Robinson: Cold, hard truth about Manning
Peyton Manning must be thinking: Why did the NFL pick this season of all seasons, when I'm 37 and nearing the end of my career, to play a cold-weather Super Bowl?
The Denver Broncos' startling 34-31 loss at New England last week in which they couldn't hold a 24-0 halftime lead once again exposed Manning's Achilles' heel — or, perhaps more precisely, his Achilles' arm — just as the playoffs are approaching.
Cold, cold weather.
Much was made of Manning's inability to win in chilly weather (it was 22 degrees in Foxborough, Mass., with wind gusts in the high 20s), and the most-cited statistic is his 8-13 record in games played in temperatures of 40 degrees or less.
But as Pittsburghers know, 40 degrees in December can feel like a balmy day if there's no wind. So the Tribune-Review checked out how Manning does in very cold conditions — not 40 degrees with no wind but, for example, 27 degrees with a significant breeze.
The numbers are somewhat startling — and no doubt worrisome — for Manning given the outside possibility of a January rematch at New England and, of course, the outdoor Super Bowl in New Jersey. Or another game like the 12-degree playoff game against the Baltimore Ravens in Denver last season.
A search of Manning's career reveals he is 3-9 — 0-4 in the playoffs — in games played with a game-time temperature of 34 degrees or below. Those games were played at various stages of his career in venues such as New England (he's 0-2 there in such games), Cleveland, Buffalo, New York and, yes, Denver.
He is 272 of 462 for 2,747 yards (58.9 percent), 12 touchdowns and 20 interceptions in those games with a 64.7 passer rating. By contrast, his career completion percentage is 65.4 with a 96.7 passer rating. In those four very cold-weather playoff games, he has four TD passes and nine interceptions.
Part of the reason for Manning's big falloff in ultra-cold weather (he is 2-8 when it is 32 degrees or below) might be the infrequency with which he has played such games. From 2002-10, he played only four games under that scenario.
Tom Brady, by contrast, is 23-5 when the temperature is freezing or below.
“(Cold weather) is always a possibility these last months of the season,” Manning said. “And then you're potentially in the postseason, so I think the more you can be in it, the better off you are.”
The cold, hard facts are Manning is almost unbeatable in hot weather but a below-average quarterback in the cold.
With the Indianapolis Colts from 1998-10, Manning played in 12 games with a game-time temperature of 81 or above. He won each of those games, throwing 25 touchdown passes and seven interceptions. With the Broncos, Manning is 2-1 with 11 touchdown passes and no interceptions. His career record in hot weather is 14-1 with 36 touchdowns and seven interceptions.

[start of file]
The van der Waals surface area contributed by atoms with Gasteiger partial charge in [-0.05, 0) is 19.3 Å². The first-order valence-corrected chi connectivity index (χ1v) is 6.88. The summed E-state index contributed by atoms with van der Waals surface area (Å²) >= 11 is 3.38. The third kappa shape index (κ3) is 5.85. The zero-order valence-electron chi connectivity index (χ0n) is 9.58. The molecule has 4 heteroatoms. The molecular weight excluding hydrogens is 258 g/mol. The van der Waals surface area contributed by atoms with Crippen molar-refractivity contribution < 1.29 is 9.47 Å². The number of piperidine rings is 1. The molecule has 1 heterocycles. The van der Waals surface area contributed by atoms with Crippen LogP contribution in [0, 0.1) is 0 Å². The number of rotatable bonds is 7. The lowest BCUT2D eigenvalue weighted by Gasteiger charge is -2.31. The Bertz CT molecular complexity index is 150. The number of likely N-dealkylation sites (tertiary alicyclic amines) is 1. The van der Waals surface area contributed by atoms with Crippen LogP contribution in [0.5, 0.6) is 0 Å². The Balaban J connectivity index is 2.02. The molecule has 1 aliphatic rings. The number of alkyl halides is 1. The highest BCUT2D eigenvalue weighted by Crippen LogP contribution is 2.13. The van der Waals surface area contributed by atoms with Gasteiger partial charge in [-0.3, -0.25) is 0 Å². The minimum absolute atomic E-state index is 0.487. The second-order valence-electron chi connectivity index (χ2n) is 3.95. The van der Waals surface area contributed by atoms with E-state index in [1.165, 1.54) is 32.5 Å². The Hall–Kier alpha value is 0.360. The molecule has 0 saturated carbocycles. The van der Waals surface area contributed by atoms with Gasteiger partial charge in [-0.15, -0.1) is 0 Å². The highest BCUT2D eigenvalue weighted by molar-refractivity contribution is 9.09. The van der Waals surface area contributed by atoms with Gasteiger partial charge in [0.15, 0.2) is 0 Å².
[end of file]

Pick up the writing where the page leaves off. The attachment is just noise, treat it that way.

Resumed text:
Think Manning wishes the Super Bowl was in Miami?
Show commenting policy
TribLive commenting policy
You are solely responsible for your comments and by using TribLive.com you agree to our Terms of Service.
We moderate comments. Our goal is to provide substantive commentary for a general readership. By screening submissions, we provide a space where readers can share intelligent and informed commentary that enhances the quality of our news and information.
While most comments will be posted if they are on-topic and not abusive, moderating decisions are subjective. We will make them as carefully and consistently as we can. Because of the volume of reader comments, we cannot review individual moderation decisions with readers.
We value thoughtful comments representing a range of views that make their point quickly and politely. We make an effort to protect discussions from repeated comments either by the same reader or different readers.
We follow the same standards for taste as the daily newspaper. A few things we won't tolerate: personal attacks, obscenity, vulgarity, profanity (including expletives and letters followed by dashes), commercial promotion, impersonations, incoherence, proselytizing and SHOUTING. Don't include URLs to Web sites.
We do not edit comments. They are either approved or deleted. We reserve the right to edit a comment that is quoted or excerpted in an article. In this case, we may fix spelling and punctuation.
We welcome strong opinions and criticism of our work, but we don't want comments to become bogged down with discussions of our policies and we will moderate accordingly.
We appreciate it when readers and people quoted in articles or blog posts point out errors of fact or emphasis and will investigate all assertions. But these suggestions should be sent via e-mail. To avoid distracting other readers, we won't publish comments that suggest a correction. Instead, corrections will be made in a blog post or in an article.
- Rossi: Wild Wednesday proves Steelers rule
- Steelers submit application to play host to Super Bowl in 2023
- Steelers running back Bell is taking long-term look at his NFL career
- Steelers wide receiver Wheaton embraces move to slot position
- Steelers notebook: Best RB tandem in NFL?
- Steelers CB Allen working to regain form, make an impact
- Rossi: Moats looks to make a splash with Steelers
- Australians rule punting competition for chance to play for Steelers
- QB Roethlisberger embracing teaching role with Steelers’ offense
- Steelers to honor Bettis with ring ceremony in October